This came up today while thinking about topoi in seminar, as the title suggests my question is;

Is there a finitely complete category with terminal object but NO subobject classifier?

Hopefully if the answer is yes, you can give an interesting example that is useful in some way. One of my professors has a saying that

for every definition you should have an interesting example and an interesting non-example

So I am trying to stick to this.


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    $\begingroup$ Nitpick: a finitely complete category automatically has a terminal object. $\endgroup$ – Qiaochu Yuan Feb 9 '10 at 22:02
  • $\begingroup$ @Qiaochu ugh, your totally right. $\endgroup$ – B. Bischof Feb 9 '10 at 22:18
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    $\begingroup$ Thanks guys, these examples were a lot more obvious that I thought. I probably should have thought a bit longer on this question :/ $\endgroup$ – B. Bischof Feb 9 '10 at 22:39

You should basically never expect anything to have a subobject classifier -- it's a ridiculously strong condition. Some examples showing how quickly it fails to exist:

  • The category of groups is complete. If this category had a subobject classifier Ω, every subgroup would be the kernel of a map to Ω. But not every subgroup is normal.

  • The category of Hausdorff spaces is complete. If it had a subobject classifier Ω, every subspace would be the preimage of a point in Ω. But not every subspace is closed.

  • The category of rings with identity is complete. The terminal object is the zero ring (with 0 = 1). But the zero ring has no maps to any nonzero ring.

  • The category of compact Hausdorff spaces is complete. As above every closed subspace should be the preimage of a point $\ast$ in Ω under a unique map to Ω. For the subspace {1} in {1,2} to be classified by a unique map, $\Omega\setminus \ast$ must be a single point, so Ω is discrete on two points. But then there is only one map from $S^1$ to Ω, while it has uncountably many subobjects.

Edit: the opposite of any cocomplete category will (with probability 1) give examples as well.

  • The category of groups is cocomplete. A subobject classifier in the opposite category would be a group Ω so that every surjection G -> H is a pushout of Ω -> 1 and Ω -> G. This is the amalgamated free product of G with the trivial group over Ω, that is the quotient of G by the image of Ω. But if Ω is a group surjecting to the kernel of every map, that surjection cannot be unique (just consider Z -> 1).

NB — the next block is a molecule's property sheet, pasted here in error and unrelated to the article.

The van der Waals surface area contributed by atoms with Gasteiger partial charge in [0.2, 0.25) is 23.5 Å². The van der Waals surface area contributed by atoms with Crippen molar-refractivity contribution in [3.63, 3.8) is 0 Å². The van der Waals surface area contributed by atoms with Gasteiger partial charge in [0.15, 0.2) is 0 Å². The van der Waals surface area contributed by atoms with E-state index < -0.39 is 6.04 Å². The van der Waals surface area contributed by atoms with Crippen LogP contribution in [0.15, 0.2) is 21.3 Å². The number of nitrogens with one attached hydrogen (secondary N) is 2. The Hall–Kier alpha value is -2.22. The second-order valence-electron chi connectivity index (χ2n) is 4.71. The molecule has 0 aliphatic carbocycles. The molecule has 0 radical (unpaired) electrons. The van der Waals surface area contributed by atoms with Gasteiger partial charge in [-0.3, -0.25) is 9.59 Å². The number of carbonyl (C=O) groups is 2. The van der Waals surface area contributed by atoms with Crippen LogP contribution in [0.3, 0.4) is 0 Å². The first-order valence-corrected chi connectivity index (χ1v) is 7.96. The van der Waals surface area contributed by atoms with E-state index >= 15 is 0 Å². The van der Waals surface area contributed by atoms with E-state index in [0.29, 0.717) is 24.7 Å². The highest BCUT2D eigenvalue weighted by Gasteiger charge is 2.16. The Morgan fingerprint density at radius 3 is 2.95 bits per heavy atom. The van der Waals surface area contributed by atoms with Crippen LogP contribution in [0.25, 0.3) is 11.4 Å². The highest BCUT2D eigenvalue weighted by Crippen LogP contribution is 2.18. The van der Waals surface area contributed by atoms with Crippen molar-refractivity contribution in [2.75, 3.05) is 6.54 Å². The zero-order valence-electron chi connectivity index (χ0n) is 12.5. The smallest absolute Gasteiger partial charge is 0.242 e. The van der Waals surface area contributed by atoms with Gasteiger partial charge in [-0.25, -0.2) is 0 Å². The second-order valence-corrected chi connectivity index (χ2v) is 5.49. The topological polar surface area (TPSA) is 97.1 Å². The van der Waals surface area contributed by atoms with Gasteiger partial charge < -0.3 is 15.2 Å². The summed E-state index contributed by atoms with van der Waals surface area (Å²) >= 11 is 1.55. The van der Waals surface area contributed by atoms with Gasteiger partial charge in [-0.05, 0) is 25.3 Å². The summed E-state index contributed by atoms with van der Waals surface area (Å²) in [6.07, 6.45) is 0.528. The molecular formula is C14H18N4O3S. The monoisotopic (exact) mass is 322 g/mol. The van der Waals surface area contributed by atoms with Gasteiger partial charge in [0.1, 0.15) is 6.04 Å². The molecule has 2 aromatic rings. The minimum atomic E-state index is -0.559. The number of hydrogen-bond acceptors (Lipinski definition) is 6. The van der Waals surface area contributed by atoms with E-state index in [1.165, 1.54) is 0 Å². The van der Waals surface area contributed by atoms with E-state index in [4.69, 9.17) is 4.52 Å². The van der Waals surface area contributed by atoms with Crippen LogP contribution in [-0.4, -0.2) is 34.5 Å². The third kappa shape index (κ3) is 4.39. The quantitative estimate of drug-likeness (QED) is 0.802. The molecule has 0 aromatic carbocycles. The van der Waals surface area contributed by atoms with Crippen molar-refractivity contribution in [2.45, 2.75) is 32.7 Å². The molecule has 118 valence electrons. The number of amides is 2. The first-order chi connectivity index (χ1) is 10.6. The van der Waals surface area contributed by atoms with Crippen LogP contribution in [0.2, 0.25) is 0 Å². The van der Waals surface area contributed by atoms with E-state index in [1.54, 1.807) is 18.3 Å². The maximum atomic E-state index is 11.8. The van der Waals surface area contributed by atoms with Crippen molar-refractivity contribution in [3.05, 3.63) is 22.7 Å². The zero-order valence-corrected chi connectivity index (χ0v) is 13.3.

• The category of sets (also Hausdorff spaces) is cocomplete. In the opposite category Ω would be a set (space) so that every surjection X -> Y was the quotient of X by the image of a map Ω -> X; this would imply that at most one fiber of X -> Y is not just a single point.

  • The category of commutative rings with identity is cocomplete. A subobject classifier for the opposite category (the category of affine schemes) would be an affine scheme Ω with a $\mathbb{Z}$-point Spec $\mathbb{Z}$ -> Ω so that any monomorphism Y -> X is the base change to $\mathbb{Z}$ of a unique map X -> Ω. This is ridiculous; note that Spec $\mathbb{Q}$ -> Spec $\mathbb{Z}$ is injective, and you'll never get Spec $\mathbb{Q}$ as the fiber product of two $\mathbb{Z}$-points.

  • The partial order category of ordinals is cocomplete. The initial object is 0; but no nonzero ordinal maps to (is ≤) 0. Thus Ω would have to be 0, but then we would have for any α ≥ β that α was the coproduct (supremum) of β with 0, which is false whenever α > β.


I assume "finitely complete" means "has finite limits". If so, it seems to me that counterexamples are pretty common. Mine would be the category of abelian groups.

A subobject classifier is a monomorphism $u:1\to \Omega$, where $1$ is the terminal object, such that for any subobject $S\to X$, there is a unique map $f_S:X\to \Omega$ such that $S=f^{-1}(1)$.

Notice that this means that any automorphism $f:\Omega \to \Omega$ such that $f\circ u = u$ must be the identity map. So $\Omega$ has no nonidentity automorphisms compatible with $u$.

In the category of abelian groups, the terminal object is also the initial object. So $\Omega$ would be an abelian group with no non-identity automorphisms. Since multiplication by $-1$ is always an automorphism, such a group must be a $Z/2$-vector space. Most of those have non-trivial automorphisms, and the ones which don't are clearly not subobject classifiers.


Yes, there are many, many finitely complete categories with no subobject classifier. Indeed, I daresay most finitely complete categories lack subobject classifiers (for some notion of "most").